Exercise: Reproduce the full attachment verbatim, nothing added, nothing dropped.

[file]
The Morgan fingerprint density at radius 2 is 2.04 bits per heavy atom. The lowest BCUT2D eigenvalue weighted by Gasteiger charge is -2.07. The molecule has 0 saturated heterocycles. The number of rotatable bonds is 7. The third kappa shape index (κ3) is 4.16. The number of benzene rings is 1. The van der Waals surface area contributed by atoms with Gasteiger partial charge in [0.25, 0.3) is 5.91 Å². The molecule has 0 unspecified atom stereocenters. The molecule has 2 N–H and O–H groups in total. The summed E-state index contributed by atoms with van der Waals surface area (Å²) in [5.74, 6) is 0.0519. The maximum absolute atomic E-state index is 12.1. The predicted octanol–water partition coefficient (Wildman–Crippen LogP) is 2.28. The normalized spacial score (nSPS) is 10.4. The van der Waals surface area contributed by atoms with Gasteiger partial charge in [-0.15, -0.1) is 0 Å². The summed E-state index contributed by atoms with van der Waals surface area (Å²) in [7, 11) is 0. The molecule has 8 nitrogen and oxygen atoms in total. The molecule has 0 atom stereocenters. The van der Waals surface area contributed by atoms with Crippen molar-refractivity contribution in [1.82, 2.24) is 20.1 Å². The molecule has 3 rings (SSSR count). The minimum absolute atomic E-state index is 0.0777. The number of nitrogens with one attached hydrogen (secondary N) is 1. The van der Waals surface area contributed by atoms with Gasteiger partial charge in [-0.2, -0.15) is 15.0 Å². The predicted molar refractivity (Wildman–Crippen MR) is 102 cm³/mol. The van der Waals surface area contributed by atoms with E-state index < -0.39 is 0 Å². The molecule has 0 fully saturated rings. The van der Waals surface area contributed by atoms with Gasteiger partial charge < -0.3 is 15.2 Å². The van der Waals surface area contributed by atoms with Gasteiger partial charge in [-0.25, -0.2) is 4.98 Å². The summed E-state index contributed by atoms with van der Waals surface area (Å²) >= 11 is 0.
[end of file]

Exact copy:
The Morgan fingerprint density at radius 2 is 2.04 bits per heavy atom. The lowest BCUT2D eigenvalue weighted by Gasteiger charge is -2.07. The molecule has 0 saturated heterocycles. The number of rotatable bonds is 7. The third kappa shape index (κ3) is 4.16. The number of benzene rings is 1. The van der Waals surface area contributed by atoms with Gasteiger partial charge in [0.25, 0.3) is 5.91 Å². The molecule has 0 unspecified atom stereocenters. The molecule has 2 N–H and O–H groups in total. The summed E-state index contributed by atoms with van der Waals surface area (Å²) in [5.74, 6) is 0.0519. The maximum absolute atomic E-state index is 12.1. The predicted octanol–water partition coefficient (Wildman–Crippen LogP) is 2.28. The normalized spacial score (nSPS) is 10.4. The van der Waals surface area contributed by atoms with Gasteiger partial charge in [-0.15, -0.1) is 0 Å². The summed E-state index contributed by atoms with van der Waals surface area (Å²) in [7, 11) is 0. The molecule has 8 nitrogen and oxygen atoms in total. The molecule has 0 atom stereocenters. The van der Waals surface area contributed by atoms with Crippen molar-refractivity contribution in [1.82, 2.24) is 20.1 Å². The molecule has 3 rings (SSSR count). The minimum absolute atomic E-state index is 0.0777. The number of nitrogens with one attached hydrogen (secondary N) is 1. The van der Waals surface area contributed by atoms with Gasteiger partial charge in [-0.2, -0.15) is 15.0 Å². The predicted molar refractivity (Wildman–Crippen MR) is 102 cm³/mol. The van der Waals surface area contributed by atoms with E-state index < -0.39 is 0 Å². The molecule has 0 fully saturated rings. The van der Waals surface area contributed by atoms with Gasteiger partial charge < -0.3 is 15.2 Å². The van der Waals surface area contributed by atoms with Gasteiger partial charge in [-0.25, -0.2) is 4.98 Å². The summed E-state index contributed by atoms with van der Waals surface area (Å²) >= 11 is 0.